0
We're unable to sign you in at this time. Please try again in a few minutes.
Retry
We were able to sign you in, but your subscription(s) could not be found. Please try again in a few minutes.
Retry
There may be a problem with your account. Please contact the AMA Service Center to resolve this issue.
Contact the AMA Service Center:
Telephone: 1 (800) 262-2350 or 1 (312) 670-7827  *   Email: subscriptions@jamanetwork.com
Error Message ......
JAMA Patient Page |

Bleeding Disorders FREE

Denise M. Goodman, MD, MS; Alison E. Burke, MA; Edward H. Livingston, MD
JAMA. 2012;308(14):1492. doi:10.1001/jama.2012.4089.
Text Size: A A A
Published online

When tissues are injured, blood cell fragments called platelets gather at the wound, providing a foundation for coagulation (clotting). Platelets are bound together by a glue-like protein named von Willebrand factor. Once the initial platelet plug is built, clotting factors gather at the injury site to seal the wound, stop bleeding, and begin the healing process. The clotting factors work in a carefully timed sequence, resulting in a sturdy clot and healed wound.

Place holder to copy figure label and caption

Graphic Jump LocationImage not available.

TYPES OF BLEEDING DISORDERS

Bleeding problems can result from diseased platelets or clotting factor abnormalities. Some bleeding problems are congenital (present at birth) while others are acquired (develop at any time during a person's life). Congenital bleeding is often associated with a family history of bleeding and results from missing or poorly functioning clotting factors. Hemophilia is an example of an inherited bleeding disorder caused by abnormal genes on the X chromosome, mostly affecting males. There are 2 types of hemophilia, resulting from missing factor VIII or factor IX. Deficiency of either of these factors can result in a severe bleeding disorder characterized by bleeding into joints and muscles. Von Willebrand disease occurs when some or all of the von Willebrand protein is missing or does not work correctly. It is the most common inherited bleeding disorder and generally results in only mild bleeding. Infections, liver and nutritional diseases (vitamin K deficiency), and some drugs can cause abnormal bleeding by interfering with clotting factor function and production.
Platelets can cause bleeding when there are not enough of them or if the platelets do not function properly. Otherwise normal platelets may function abnormally when diseases like leukemia or kidney failure are present or because of certain medications such as aspirin or nonsteroidal anti-inflammatory drugs like ibuprofen. Over-the-counter supplements such as fish oil, gingko, and turmeric can also cause platelet function problems. This issue of JAMA includes an article on hemophilia and one on neonatal blood transfusion.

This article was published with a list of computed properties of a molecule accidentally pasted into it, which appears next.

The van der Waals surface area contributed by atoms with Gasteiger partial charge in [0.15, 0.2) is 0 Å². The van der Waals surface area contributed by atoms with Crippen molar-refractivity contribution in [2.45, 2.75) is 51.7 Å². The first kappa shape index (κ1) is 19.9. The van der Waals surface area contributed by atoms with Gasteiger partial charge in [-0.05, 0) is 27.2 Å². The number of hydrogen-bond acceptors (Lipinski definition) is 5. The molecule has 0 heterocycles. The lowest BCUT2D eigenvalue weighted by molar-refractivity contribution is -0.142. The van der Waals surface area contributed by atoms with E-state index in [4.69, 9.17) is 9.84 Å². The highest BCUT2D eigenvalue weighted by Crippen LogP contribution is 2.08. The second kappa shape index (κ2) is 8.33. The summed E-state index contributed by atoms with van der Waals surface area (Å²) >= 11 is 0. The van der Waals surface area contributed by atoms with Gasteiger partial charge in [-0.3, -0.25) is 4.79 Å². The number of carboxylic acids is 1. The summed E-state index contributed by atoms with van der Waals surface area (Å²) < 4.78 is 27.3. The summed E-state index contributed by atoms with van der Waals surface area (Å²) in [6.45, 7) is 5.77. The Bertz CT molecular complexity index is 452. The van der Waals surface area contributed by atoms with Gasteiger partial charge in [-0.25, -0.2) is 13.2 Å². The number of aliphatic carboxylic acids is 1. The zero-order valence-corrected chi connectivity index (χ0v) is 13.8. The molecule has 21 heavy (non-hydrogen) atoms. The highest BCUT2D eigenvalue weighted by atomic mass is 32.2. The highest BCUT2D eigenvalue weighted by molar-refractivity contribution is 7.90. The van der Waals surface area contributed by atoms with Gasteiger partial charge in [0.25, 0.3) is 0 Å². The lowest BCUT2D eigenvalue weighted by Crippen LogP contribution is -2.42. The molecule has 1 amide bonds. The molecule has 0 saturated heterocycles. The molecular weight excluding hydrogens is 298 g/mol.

SYMPTOMS

  • Bruising

  • Nosebleeds

  • Bleeding from the gums

  • Blood in urine or stool

  • Heavy or abnormal menstrual periods

  • Prolonged bleeding with cuts

  • Bleeding into joints or muscles

  • Bleeding into critical organs

The cause of abnormal bleeding can be found by blood tests for the number and function of platelets and the levels of the clotting factors. Sometimes tests for other diseases are necessary if the bleeding disorder is one of the acquired types.

TREATMENT

Treatment depends on the underlying cause. Sometimes patients receive transfusions of platelets or one of the clotting factors. In other situations, a medication may improve clotting function. If the bleeding problem is caused by an underlying illness such as leukemia, kidney failure, or liver disease, that problem must be addressed to reduce bleeding.

FOR MORE INFORMATION

INFORM YOURSELF

To find this and previous JAMA Patient Pages, go to the Patient Page link on JAMA 's website at www.jama.com. Many are available in English and Spanish.

Figures

Place holder to copy figure label and caption

Graphic Jump LocationImage not available.

Tables

References

CME
Meets CME requirements for:
Browse CME for all U.S. States
Accreditation Information
The American Medical Association is accredited by the Accreditation Council for Continuing Medical Education to provide continuing medical education for physicians. The AMA designates this journal-based CME activity for a maximum of 1 AMA PRA Category 1 CreditTM per course. Physicians should claim only the credit commensurate with the extent of their participation in the activity. Physicians who complete the CME course and score at least 80% correct on the quiz are eligible for AMA PRA Category 1 CreditTM.
Note: You must get at least of the answers correct to pass this quiz.
You have not filled in all the answers to complete this quiz
The following questions were not answered:
Sorry, you have unsuccessfully completed this CME quiz with a score of
The following questions were not answered correctly:
Commitment to Change (optional):
Indicate what change(s) you will implement in your practice, if any, based on this CME course.
Your quiz results:
The filled radio buttons indicate your responses. The preferred responses are highlighted
For CME Course: A Proposed Model for Initial Assessment and Management of Acute Heart Failure Syndromes
Indicate what changes(s) you will implement in your practice, if any, based on this CME course.

Multimedia

Spanish Patient Page: Trastornos de la sangre

Supplemental Content

Some tools below are only available to our subscribers or users with an online account.

Related Content

Customize your page view by dragging & repositioning the boxes below.

See Also...
Articles Related By Topic
Related Collections
PubMed Articles
JAMAevidence.com

The Rational Clinical Examination
Adverse Events